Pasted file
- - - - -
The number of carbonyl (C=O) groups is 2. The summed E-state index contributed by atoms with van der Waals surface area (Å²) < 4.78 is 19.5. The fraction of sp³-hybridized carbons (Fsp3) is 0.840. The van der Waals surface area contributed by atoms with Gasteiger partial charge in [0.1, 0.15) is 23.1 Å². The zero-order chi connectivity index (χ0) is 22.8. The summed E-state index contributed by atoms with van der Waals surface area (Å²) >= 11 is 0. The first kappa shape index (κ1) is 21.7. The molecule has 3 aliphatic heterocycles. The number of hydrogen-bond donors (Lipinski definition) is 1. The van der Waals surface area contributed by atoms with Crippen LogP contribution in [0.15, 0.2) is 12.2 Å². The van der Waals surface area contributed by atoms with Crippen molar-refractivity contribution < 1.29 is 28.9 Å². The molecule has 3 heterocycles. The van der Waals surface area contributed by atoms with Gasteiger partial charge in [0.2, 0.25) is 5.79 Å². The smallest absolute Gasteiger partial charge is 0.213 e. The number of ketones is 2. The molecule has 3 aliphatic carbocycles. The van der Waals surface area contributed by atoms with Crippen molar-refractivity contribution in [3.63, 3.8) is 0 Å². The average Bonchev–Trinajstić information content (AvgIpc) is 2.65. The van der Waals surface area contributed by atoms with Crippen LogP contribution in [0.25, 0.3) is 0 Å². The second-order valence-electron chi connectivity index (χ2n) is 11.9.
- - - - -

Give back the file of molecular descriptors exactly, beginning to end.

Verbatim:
The number of carbonyl (C=O) groups is 2. The summed E-state index contributed by atoms with van der Waals surface area (Å²) < 4.78 is 19.5. The fraction of sp³-hybridized carbons (Fsp3) is 0.840. The van der Waals surface area contributed by atoms with Gasteiger partial charge in [0.1, 0.15) is 23.1 Å². The zero-order chi connectivity index (χ0) is 22.8. The summed E-state index contributed by atoms with van der Waals surface area (Å²) >= 11 is 0. The first kappa shape index (κ1) is 21.7. The molecule has 3 aliphatic heterocycles. The number of hydrogen-bond donors (Lipinski definition) is 1. The van der Waals surface area contributed by atoms with Crippen LogP contribution in [0.15, 0.2) is 12.2 Å². The van der Waals surface area contributed by atoms with Crippen molar-refractivity contribution < 1.29 is 28.9 Å². The molecule has 3 heterocycles. The van der Waals surface area contributed by atoms with Gasteiger partial charge in [0.2, 0.25) is 5.79 Å². The smallest absolute Gasteiger partial charge is 0.213 e. The number of ketones is 2. The molecule has 3 aliphatic carbocycles. The van der Waals surface area contributed by atoms with Crippen molar-refractivity contribution in [3.63, 3.8) is 0 Å². The average Bonchev–Trinajstić information content (AvgIpc) is 2.65. The van der Waals surface area contributed by atoms with Crippen LogP contribution in [0.25, 0.3) is 0 Å². The second-order valence-electron chi connectivity index (χ2n) is 11.9.